A Transparent Health Care Industry Focused on Patient Outcomes

Question: In what way should health care be focused on outcomes?

 

Regina Herzlinger: What do we know about outcomes in health care? Well let's say you needed a mastectomy. How much would you know about the surgeon who's going to perform that mastectomy on you? About her mortality rates? How many people like you died when they got this surgery? About her morbidity rates? How many people became infirm? How many people got a deadly clot? How many people had a sponge left inside their body? How many people got an infection that they absolutely could not shake? How many people were readmitted 30 days, 60 days, 90 days, to keep repairing what's going wrong with that surgery? Do you know where you could find that information? I don't either.

Clearly what we need is much more transparency in health care.

I have long proposed the health care equivalent of the SEC [Securities Exchange Commission]. The SEC has been a miserable failure in its regulatory functions, but transparency--it's incredible. Countries all over the world emulate the transparency functions of the SEC. I can go to the SEC's website and within three seconds I can find most of what I would want to know about any publicly traded corporation.

What can I know about my doctor, my hospital, my insurer, my dialysis center? Zero.

We need a federal agency that forces disclosure of outcomes. And by outcomes I mean, real outcomes. How many people died? How many people get a clot? How many people get an infection? How many people can function well after whatever is done to them? That's one thing of what we need.

Once we measure outcomes, the health care system will reorganize itself so that it can deliver outcomes. Right now, it can't make you better for your diabetes, your AIDS, your heart disease. All it can do is optimize the hospital part of that, optimize the doctor part of it, optimize the laboratory part of it.

Anybody who studied systems analysis knows if you optimize all the many little pieces of the system, that's not the same as optimizing the whole system. A system that measures outcomes will force a change in how health care is delivered. That will make it simultaneously better and cheaper.

 

Recorded on: May 27, 2009.

 

Harvard professor Regina Herzlinger calls for opening our opaque medical industry.

Do you worry too much? Stoicism can help

How imagining the worst case scenario can help calm anxiety.

Credit: OLIVIER DOULIERY via Getty Images
Personal Growth
  • Stoicism is the philosophy that nothing about the world is good or bad in itself, and that we have control over both our judgments and our reactions to things.
  • It is hardest to control our reactions to the things that come unexpectedly.
  • By meditating every day on the "worst case scenario," we can take the sting out of the worst that life can throw our way.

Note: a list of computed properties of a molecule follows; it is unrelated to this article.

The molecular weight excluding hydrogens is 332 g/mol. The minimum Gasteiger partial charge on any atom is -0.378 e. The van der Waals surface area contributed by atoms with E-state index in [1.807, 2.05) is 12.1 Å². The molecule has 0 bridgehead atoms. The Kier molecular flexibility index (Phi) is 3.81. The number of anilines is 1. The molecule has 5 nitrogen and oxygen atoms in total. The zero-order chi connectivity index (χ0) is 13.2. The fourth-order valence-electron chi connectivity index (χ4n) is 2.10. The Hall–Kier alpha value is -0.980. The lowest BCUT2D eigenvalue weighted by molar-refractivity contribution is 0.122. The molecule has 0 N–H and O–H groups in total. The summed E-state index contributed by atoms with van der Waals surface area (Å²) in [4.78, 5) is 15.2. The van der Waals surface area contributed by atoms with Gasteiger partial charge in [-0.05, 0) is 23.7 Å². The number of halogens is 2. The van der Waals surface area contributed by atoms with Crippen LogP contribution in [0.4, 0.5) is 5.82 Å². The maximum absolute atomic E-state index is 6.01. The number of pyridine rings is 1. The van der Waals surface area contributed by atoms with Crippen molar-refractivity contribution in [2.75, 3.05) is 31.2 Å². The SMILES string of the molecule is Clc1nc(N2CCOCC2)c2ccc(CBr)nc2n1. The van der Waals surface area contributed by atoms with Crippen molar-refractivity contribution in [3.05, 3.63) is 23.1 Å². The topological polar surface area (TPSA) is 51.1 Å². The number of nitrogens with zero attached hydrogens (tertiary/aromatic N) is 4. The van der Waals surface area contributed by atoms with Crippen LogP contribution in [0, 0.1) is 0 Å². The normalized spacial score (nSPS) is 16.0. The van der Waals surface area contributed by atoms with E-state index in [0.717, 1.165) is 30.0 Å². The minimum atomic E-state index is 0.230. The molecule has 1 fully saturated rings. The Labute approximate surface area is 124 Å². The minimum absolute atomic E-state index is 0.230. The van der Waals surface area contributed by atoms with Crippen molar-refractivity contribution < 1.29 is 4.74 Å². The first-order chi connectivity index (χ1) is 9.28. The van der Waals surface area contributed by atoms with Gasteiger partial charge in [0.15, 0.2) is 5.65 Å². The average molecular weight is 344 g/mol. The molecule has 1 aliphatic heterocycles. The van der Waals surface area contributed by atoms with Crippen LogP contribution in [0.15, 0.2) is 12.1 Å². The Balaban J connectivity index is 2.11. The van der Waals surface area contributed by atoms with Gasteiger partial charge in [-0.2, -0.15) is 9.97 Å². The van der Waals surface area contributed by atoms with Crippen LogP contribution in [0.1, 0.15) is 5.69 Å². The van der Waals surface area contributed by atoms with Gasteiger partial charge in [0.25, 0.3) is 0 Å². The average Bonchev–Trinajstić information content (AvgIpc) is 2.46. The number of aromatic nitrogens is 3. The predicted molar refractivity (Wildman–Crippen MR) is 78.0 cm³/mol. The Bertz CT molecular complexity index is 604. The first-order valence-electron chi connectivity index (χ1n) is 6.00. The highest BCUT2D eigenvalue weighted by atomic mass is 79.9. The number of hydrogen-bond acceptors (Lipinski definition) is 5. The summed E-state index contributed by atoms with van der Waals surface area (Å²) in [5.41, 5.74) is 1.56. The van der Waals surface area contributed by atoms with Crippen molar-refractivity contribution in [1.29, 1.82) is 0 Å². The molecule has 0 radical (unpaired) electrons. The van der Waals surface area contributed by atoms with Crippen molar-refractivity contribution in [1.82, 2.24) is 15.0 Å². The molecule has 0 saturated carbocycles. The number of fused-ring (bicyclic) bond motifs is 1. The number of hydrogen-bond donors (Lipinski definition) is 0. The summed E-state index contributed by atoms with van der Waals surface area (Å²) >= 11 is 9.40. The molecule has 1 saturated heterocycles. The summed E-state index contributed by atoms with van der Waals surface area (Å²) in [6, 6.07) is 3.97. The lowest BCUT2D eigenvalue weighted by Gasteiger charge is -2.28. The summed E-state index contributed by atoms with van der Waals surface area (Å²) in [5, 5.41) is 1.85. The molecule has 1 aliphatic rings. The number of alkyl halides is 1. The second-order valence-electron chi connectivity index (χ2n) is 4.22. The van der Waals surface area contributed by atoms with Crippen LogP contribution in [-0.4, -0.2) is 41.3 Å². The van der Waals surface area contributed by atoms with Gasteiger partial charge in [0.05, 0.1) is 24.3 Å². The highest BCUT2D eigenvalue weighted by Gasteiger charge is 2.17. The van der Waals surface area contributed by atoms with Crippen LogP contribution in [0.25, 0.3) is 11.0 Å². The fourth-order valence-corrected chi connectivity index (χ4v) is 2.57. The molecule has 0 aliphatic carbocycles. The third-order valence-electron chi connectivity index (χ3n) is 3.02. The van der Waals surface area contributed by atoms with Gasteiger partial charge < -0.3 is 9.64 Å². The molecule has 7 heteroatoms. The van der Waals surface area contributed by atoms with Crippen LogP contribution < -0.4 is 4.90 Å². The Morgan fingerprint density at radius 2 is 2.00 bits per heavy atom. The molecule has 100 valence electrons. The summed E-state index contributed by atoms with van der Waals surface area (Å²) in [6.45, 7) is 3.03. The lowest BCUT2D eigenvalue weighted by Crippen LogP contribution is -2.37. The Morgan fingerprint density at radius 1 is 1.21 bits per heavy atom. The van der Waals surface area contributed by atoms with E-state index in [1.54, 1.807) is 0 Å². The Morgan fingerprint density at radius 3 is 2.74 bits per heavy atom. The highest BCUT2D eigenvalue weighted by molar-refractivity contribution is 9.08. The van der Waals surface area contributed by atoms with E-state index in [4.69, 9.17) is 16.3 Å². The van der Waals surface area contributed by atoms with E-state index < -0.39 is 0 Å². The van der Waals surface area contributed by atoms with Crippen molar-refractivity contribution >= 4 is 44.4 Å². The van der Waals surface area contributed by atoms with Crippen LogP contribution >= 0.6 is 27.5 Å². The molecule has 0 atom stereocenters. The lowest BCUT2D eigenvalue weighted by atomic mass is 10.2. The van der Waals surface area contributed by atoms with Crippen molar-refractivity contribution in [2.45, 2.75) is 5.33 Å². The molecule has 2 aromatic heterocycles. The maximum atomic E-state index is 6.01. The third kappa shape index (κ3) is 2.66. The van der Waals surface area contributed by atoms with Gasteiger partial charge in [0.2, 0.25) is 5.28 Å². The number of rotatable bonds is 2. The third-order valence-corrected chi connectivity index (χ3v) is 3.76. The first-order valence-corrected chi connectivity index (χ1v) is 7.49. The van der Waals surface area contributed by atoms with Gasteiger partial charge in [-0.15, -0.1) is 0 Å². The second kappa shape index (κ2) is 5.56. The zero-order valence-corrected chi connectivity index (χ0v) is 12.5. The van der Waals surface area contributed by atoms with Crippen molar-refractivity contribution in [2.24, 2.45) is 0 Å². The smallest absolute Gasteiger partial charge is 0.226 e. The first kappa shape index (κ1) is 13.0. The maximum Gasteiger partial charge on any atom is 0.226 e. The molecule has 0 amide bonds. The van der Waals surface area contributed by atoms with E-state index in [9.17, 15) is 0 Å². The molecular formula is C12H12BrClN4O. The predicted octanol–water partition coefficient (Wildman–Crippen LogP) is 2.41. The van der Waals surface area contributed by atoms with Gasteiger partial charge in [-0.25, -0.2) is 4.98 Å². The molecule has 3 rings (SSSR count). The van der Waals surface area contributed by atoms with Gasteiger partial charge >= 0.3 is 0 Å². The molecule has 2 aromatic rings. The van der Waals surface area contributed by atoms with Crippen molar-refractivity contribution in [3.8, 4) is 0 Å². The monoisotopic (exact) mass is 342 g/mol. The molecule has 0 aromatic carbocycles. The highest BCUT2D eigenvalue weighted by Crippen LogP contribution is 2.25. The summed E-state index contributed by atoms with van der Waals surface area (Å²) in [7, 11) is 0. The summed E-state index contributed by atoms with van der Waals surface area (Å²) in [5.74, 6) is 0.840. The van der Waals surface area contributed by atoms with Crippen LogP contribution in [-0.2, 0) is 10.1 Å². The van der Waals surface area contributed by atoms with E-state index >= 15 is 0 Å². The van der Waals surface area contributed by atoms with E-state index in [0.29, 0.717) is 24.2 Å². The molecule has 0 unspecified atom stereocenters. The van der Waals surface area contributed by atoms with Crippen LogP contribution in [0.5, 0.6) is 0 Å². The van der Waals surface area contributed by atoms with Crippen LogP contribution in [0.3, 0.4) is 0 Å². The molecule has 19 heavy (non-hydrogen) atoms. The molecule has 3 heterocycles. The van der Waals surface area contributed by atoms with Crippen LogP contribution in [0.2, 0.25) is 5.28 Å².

Keep reading Show less

Study: People will donate more to charity if they think something’s in it for them

A study on charity finds that reminding people how nice it feels to give yields better results than appealing to altruism.

Photo by Pixabay from Pexels
Personal Growth
  • A study finds asking for donations by appealing to the donor's self-interest may result in more money than appealing to their better nature.
  • Those who received an appeal to self-interest were both more likely to give and gave more than those in the control group.
  • The effect was most pronounced for those who hadn't given before.
Keep reading Show less

U.S. Navy controls inventions that claim to change "fabric of reality"

Inventions with revolutionary potential made by a mysterious aerospace engineer for the U.S. Navy come to light.

Credit: Getty Images
Surprising Science
  • U.S. Navy holds patents for enigmatic inventions by aerospace engineer Dr. Salvatore Pais.
  • Pais came up with technology that can "engineer" reality, devising an ultrafast craft, a fusion reactor, and more.
  • While mostly theoretical at this point, the inventions could transform energy, space, and military sectors.
Keep reading Show less

160-million-year-old ‘Monkeydactyl’ was the first animal to develop opposable thumbs

The 'Monkeydactyl' was a flying reptile that evolved highly specialized adaptations in the Mesozoic Era.

Credit: Zhou et al.
Surprising Science
  • The 'Monkeydactly', or Kunpengopterus antipollicatus, was a species of pterosaur, a group of flying reptiles that were the first vertebrates to evolve the ability of powered flight.
  • In a recent study, a team of researchers used microcomputed tomography scanning to analyze the anatomy of the newly discovered species, finding that it was the first known species to develop opposable thumbs.
  • As highly specialized dinosaurs, pterosaurs boasted unusual anatomy that gave them special advantages as aerial predators in the Mesozoic Era.
Keep reading Show less
Quantcast